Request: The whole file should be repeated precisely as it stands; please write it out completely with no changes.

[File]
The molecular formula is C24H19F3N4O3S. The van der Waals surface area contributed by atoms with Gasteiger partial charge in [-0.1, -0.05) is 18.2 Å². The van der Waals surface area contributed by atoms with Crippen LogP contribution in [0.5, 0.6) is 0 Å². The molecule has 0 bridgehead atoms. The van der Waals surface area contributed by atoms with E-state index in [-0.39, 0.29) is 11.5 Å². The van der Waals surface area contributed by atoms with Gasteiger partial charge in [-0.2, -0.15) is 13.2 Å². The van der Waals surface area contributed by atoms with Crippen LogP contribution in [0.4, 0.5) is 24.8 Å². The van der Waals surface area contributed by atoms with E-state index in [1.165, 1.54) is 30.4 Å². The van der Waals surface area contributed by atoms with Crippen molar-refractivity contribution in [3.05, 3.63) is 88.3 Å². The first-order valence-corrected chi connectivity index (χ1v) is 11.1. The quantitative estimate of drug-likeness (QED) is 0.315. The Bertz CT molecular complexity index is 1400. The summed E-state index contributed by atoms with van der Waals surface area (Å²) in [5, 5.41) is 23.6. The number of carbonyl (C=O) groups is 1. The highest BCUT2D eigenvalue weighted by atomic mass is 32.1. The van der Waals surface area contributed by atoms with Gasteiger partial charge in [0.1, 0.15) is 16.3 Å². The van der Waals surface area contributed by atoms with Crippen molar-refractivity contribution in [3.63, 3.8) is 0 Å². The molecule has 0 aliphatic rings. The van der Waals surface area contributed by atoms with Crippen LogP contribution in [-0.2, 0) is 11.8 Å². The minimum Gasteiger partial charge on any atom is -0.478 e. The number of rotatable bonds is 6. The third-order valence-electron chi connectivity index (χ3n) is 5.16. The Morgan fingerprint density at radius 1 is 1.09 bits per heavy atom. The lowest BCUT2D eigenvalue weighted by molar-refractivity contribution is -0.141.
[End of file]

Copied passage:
The molecular formula is C24H19F3N4O3S. The van der Waals surface area contributed by atoms with Gasteiger partial charge in [-0.1, -0.05) is 18.2 Å². The van der Waals surface area contributed by atoms with Crippen LogP contribution in [0.5, 0.6) is 0 Å². The molecule has 0 bridgehead atoms. The van der Waals surface area contributed by atoms with E-state index in [-0.39, 0.29) is 11.5 Å². The van der Waals surface area contributed by atoms with Gasteiger partial charge in [-0.2, -0.15) is 13.2 Å². The van der Waals surface area contributed by atoms with Crippen LogP contribution in [0.4, 0.5) is 24.8 Å². The van der Waals surface area contributed by atoms with E-state index in [1.165, 1.54) is 30.4 Å². The van der Waals surface area contributed by atoms with Crippen molar-refractivity contribution in [3.05, 3.63) is 88.3 Å². The first-order valence-corrected chi connectivity index (χ1v) is 11.1. The quantitative estimate of drug-likeness (QED) is 0.315. The Bertz CT molecular complexity index is 1400. The summed E-state index contributed by atoms with van der Waals surface area (Å²) in [5, 5.41) is 23.6. The number of carbonyl (C=O) groups is 1. The highest BCUT2D eigenvalue weighted by atomic mass is 32.1. The van der Waals surface area contributed by atoms with Gasteiger partial charge in [0.1, 0.15) is 16.3 Å². The van der Waals surface area contributed by atoms with Crippen molar-refractivity contribution in [3.63, 3.8) is 0 Å². The molecule has 0 aliphatic rings. The van der Waals surface area contributed by atoms with Crippen LogP contribution in [-0.2, 0) is 11.8 Å². The minimum Gasteiger partial charge on any atom is -0.478 e. The number of rotatable bonds is 6. The third-order valence-electron chi connectivity index (χ3n) is 5.16. The Morgan fingerprint density at radius 1 is 1.09 bits per heavy atom. The lowest BCUT2D eigenvalue weighted by molar-refractivity contribution is -0.141.